“That’s what I fucking drink at home. That’s what I’m going to fucking drink here.”

Spoken like a true statesman.

Ireland

The next morning our ferry came skipping into the Harbor at Belfast. We needed to get to the republic of Ireland which, if your not familiar with Ireland, makes up the southern majority of the island. Just off the boat, we where lost. We meandered down a few alleys and road ways until we found a few police officers socializing on one of the road shoulders.

“Do you guys know where the road to Dublin is,” inquired The Team Leader.

“That’s a hell question for a Sunday morning,” replied the casually dressed Irish law enforcer. “Why ya’s going down there anyways. Last I heard the Guinness Brewery in Dublin went on strike.” Laughter. “Well, ya see, you go ups there about fifty meters until ya see a sign for the M1, and then ya…” Pause. “Ya know what. Just follow me; I’ll shows you the way.”

There has long been a stream of media hype dealing with the conflicts that go on in Ireland. The reality, howeveris that there is a collective moral code and common courtesy that doesn’t need policing. Just like that, we were being personally escorted to the trailhead of the road to Bonduran, a quaint little surf hamlet out on the rugged Irish coast. We gave the police a genuine gesture of gratitude and headed toward the countryside. Once we were out of Belfast, off we went through the green folds of land dotted with farms and old Celtic ruins in search of surf and shenanigans. We found a little of both.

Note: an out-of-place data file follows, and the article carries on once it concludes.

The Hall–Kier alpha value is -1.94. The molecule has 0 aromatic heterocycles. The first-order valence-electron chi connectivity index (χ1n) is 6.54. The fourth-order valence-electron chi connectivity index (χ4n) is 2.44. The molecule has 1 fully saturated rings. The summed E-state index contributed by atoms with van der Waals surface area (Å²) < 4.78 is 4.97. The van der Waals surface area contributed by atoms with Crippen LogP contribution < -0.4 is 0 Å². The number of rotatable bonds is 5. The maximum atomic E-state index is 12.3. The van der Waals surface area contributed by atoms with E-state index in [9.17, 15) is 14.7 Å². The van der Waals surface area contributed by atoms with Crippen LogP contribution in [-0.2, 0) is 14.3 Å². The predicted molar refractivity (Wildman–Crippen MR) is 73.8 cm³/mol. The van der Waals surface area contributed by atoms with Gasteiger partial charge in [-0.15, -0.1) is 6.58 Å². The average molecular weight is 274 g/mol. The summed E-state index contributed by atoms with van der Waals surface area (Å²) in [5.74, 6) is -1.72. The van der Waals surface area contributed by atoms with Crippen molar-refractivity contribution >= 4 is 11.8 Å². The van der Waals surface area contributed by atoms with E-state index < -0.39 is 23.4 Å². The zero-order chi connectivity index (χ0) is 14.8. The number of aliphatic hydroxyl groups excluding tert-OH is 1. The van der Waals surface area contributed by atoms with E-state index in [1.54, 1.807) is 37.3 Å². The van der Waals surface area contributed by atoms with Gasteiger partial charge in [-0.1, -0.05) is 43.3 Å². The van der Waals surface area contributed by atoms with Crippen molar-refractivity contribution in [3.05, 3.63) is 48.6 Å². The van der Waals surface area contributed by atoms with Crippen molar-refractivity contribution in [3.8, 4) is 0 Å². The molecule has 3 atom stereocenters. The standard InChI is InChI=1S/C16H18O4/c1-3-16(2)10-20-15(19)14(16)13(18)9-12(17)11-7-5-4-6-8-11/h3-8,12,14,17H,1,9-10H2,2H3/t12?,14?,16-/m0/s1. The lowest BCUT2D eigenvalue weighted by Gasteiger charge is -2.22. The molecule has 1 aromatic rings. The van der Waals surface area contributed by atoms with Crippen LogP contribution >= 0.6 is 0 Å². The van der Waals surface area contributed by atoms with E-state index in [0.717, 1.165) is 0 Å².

We arrived in Bonduran around midday. In Ireland it has long been said that you can tell the population of a town by the number of pubs it has, and this ratio of pubs to people is remarkably high. For instance, Bunduran has some forty plus pubs and a population of just under two-thousand. Conservatively speaking, that’s about one pub for every fifty residents. Amazing, but more of that later.[IMAGE 3]The day we arrived the weather was a little funky, but the conditions were favorable for surfing. The wind was blowing off shore in town, and a few of the many breaks in the area looked promising. We got settled in, and then Micah Anderson, itching to get wet, jumped out at a wedging left hander near the center of town. “Reminded me of Casa’s,” said Anderson.

Jason and Brandon followed and wound up surfing the ledgy little waves until dark. At the time, many of us felt like these conditions where typical since this is how they were when we stumbled on them. The truth is though, surfing in Ireland is very tricky. With huge tides and extremely fickle weather patterns, you really need to be patient to get waves. We wouldn’t get decent surf again until our last day.

To The Dome